It is a pleasure to record the appreciation of the
Faculty, Board and students to Dean Walter Gage and the
other members of the University's Committee on Prizes,
Scholarships, Bursaries and Loans, for the infinite care and
interest with which they administer this important part of
the University's operation, and to Dean Gage in particular
for the zeal with which he has gone about accumulating
funds for the assistance of greater numbers of worthy students. As Dean Gage points out in his report, the encouraging increase in funds becoming available is a tribute to the
generosity of increasing numbers of private citizens, businesses and organizations who wish to make a contribution
to the University for the encouragement of our young men
and women of worth and promise.
20 Summary of Revenues and Expenditures
April 1, 1950 to March 31, 1951
Revenues
Provincial Government
Dominion Government
Supplementary Grant
Student Fees
Grants for Teaching "and Research
Miscellaneous
Total %
$1,750,000.00 43.30
154,418.00 3.82
1,352,238.00 33.45
477,372.00 11.81
307,860.00 7.62
$4,041,888.00       100.00
Expenditures
Teaching Cost
Salaries
and Wages
Supplies and
Operating
Expenses
Total
/o
(including Library) $2,029,601.00
$   441,822.00
$2,471,423.00
61.15
Research
180,031.00
211,341.00
391,372.00
9.68
Maintenance
244,225.00
468,437.00
712,662.00
17.63
Administration
201,529.00
54,689.00
256,218.00
6.34
Miscellaneous
210,213.00
210,213.00
5.20
$2,655,386.00
$1,386,502.00
$4,041,888.00
100.00
21 Registration  for  1950-51
Enrolment  (Winter  Sessions)   by  Years
Veteran   Enrolment   1945-1951
Graduates  by  Years
Occupational   Distribution  of  Students
Geographical   Source  of  Students,   1950-51
Where   Does  the   University   Dollar  Come   From ?
Where  Does  the   University  Dollar  Go ?
22 REGISTRATION   FOR  1950-51
w:j
3O30
ARTS AND SCIENCE.
COMMERCE ,
HOME ECONOMICS 	
PHYSICAL   EDUCATION	
TEACHER TRAINING COURSE.
APPLIED SCIENCE	
ARCHITECTURE	
.2951
_329
NURSING _.	
AGRICULTURE.
LAW   	
_185
_139 PHARMACY
.210 MEDICINE-
_931 FORESTRY_
.97 GRADUATE STUDIES
. 92
.286
325
.166
-60
-142
519
Includes freshman class, many of whom will proceed to degrees other than B.A.
23 ENROLMENT  (WINTER SESSIONS)  BY YEARS
10000
9000
sooo
7000
4000
5000
4000
3000
■jnnn
Pi    N
iooo
1936-37
38-39
40-41
1936-37
1937-38
1938-39
1939-40
1940-41
1941-42
1942-43
1943-44
1944-45
1945-46
1946-47
1947-48
1948-49
1949-50
1950-51
42-43
44-45
2049
2223
2286
2371
2487
2537
2538
2430
 2974
 6632
8741
9374
8810
7572
6432
46-47
48-49
50-51
24 VETERAN  ENROLMENT 1945-1951
1945-46
1946-47
1947-48
948-49
$BiW.
v}\yl (i'J ti'Jvjli
1949-50
1950-51
AM
1000
2000
200
3000
1945-46
3200
1946-47
4796
1947-48
4339
1948-49
:3230
1949-50
2084
1950-51
1000
4000
5000
25 GRADUATES  BY YEARS
2200
2000
I BOO
ion
1400
F4"O0
ioeo
BOD
600
400
200
U
1
i ■
1944 1945 1946 1947
1948
1949 1950 1951
1944.
401
1945
446
1946
1034
1947.
1198
1948.
1682
1949
2202
1950.
2198
1951
1721
26 OCCUPATIONAL  DISTRIBUTION   OF  1951   GRADUATES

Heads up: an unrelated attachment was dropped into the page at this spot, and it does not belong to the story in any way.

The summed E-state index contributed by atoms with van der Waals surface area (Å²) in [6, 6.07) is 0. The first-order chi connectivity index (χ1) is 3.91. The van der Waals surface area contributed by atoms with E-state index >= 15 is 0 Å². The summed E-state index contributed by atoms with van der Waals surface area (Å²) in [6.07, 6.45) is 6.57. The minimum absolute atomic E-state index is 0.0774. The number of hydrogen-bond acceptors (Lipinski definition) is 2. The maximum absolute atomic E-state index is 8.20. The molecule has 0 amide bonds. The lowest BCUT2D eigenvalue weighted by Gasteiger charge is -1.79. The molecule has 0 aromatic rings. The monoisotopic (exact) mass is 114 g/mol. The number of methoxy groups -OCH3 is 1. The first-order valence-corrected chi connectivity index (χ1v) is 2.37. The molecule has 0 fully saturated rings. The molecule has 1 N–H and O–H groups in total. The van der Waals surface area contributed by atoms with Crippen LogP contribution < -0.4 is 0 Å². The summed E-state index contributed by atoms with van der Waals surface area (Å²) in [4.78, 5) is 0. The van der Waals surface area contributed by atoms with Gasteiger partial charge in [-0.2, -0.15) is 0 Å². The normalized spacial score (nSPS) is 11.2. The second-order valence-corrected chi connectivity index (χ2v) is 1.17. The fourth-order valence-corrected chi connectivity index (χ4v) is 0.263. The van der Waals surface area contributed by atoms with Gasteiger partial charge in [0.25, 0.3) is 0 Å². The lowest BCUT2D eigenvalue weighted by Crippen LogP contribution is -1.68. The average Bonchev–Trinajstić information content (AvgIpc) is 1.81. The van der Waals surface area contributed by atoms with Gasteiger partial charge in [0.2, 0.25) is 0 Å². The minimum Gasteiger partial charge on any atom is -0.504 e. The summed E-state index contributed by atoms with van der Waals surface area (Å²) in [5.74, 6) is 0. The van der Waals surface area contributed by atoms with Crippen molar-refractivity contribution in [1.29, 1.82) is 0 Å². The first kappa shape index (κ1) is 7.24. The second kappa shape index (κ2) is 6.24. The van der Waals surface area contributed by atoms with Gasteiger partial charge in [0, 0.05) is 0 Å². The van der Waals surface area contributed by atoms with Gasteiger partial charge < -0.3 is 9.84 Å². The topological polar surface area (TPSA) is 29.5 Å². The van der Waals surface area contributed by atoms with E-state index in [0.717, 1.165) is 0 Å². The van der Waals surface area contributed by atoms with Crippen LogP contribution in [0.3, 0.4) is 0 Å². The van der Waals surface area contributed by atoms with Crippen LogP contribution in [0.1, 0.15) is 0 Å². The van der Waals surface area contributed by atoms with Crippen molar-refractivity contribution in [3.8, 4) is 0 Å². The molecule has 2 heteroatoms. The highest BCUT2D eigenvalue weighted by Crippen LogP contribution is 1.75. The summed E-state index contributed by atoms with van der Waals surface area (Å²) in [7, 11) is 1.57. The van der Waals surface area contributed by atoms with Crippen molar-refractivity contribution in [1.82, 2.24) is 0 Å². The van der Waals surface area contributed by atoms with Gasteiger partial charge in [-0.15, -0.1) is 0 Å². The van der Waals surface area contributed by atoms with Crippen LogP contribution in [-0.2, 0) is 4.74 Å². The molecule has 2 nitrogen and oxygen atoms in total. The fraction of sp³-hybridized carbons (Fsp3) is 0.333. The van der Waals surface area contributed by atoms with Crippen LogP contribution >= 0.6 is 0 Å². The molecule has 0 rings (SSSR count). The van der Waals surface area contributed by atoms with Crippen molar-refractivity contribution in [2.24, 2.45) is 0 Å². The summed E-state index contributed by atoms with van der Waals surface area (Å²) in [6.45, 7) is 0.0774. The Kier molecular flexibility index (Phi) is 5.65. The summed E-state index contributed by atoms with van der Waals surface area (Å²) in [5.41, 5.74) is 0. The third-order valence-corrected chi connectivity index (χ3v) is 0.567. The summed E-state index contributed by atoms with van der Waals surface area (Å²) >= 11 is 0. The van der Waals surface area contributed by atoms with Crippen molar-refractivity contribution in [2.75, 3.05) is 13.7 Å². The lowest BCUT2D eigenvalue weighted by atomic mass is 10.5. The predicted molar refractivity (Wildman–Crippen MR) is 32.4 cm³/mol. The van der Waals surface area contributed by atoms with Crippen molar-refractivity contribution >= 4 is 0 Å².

AGRICULTURE.
BUSINESS	
•EDUCATION	
ENGINEERING &
ARCHITECTURE
FISHERIES	
FORESTRY .
LAW _
-4%
-12%
.22%
MINING	
SOCIAL SERVICES	
GOVERNMENT	
SCIENTIFIC &
INDUSTRIAL RESEARCH.
MISCELLANEOUS	
J 8%
_5%
-4%
-9%
-.5%
-7%
_5%
_6%
.12%
•Includes students proceeding to higher
degrees in teacher training and related
fields.
MINING
FISHERIES
GEOGRAPHICAL SOURCE OF STUDENTS,  1950-51
CANADA
VANCOUVER	
OTHER PARTS OF B.C.	
OTHER PARTS OF CANADA
FOREIGN
Africa —;'■•■-, \r ' ,, -
ASIA ;ev ■ ;.:! E' ■":
BRITISH   ISLES     	
CENTRAL  AMERICA
EUROPE .      	
NEW ZEALAND	
SOUTH   AMERICA        	
U S.A	
-3292
■is SO
_653
YUKON  TERRITORIES
UNSPECIFIED	
TOTAI	
_11
.22
.16
. 14
_ 2
10
206
.^37
27 WHERE DOES THE  UNIVERSITY DOLLAR  COME   FROM'
43 30c
■11 00c
33.45c
i   n
1 2 50c
■ 2.67c
/ 13c iO 88c
3.82c 11.81c 7.62c
1948-49
1949-50
| PROVINCIAL GRANT
| a STUDENT FEES
| i | D.V.A. SUPPLEMENTARY GRANT
[ | GRANTS FOR TEACHING, AND RESEARCH
__■_■ MISCELLANEOUS
WHERE DOES THE UNIVERSITY  DOLLAR GO?
—i i I
5.68c
. 2.05c
-   28c
1.25c
• 5.20c
61.15c
j)      TEACHING
RESEARCH
MAINTENANCE
ADMINISTRATION
9.68c 17.63c    6.34c
~3      MISCELLANEOUS
_^^M     LOSS ON FOOD, HOUSING AND
^^^™      OTHER OPERATIONS
28

Cite

Citation Scheme:

        

Citations by CSL (citeproc-js)

Usage Statistics

Share

Embed

Customize your widget with the following options, then copy and paste the code below into the HTML of your page to embed this item in your website.
                        
                            <div id="ubcOpenCollectionsWidgetDisplay">
                            <script id="ubcOpenCollectionsWidget"
                            src="{[{embed.src}]}"
                            data-item="{[{embed.item}]}"
                            data-collection="{[{embed.collection}]}"
                            data-metadata="{[{embed.showMetadata}]}"
                            data-width="{[{embed.width}]}"
                            async >
                            </script>
                            </div>
                        
                    
IIIF logo Our image viewer uses the IIIF 2.0 standard. To load this item in other compatible viewers, use this url:
https://iiif.library.ubc.ca/presentation/cdm.presrep.1-0115180/manifest

Comment

Related Items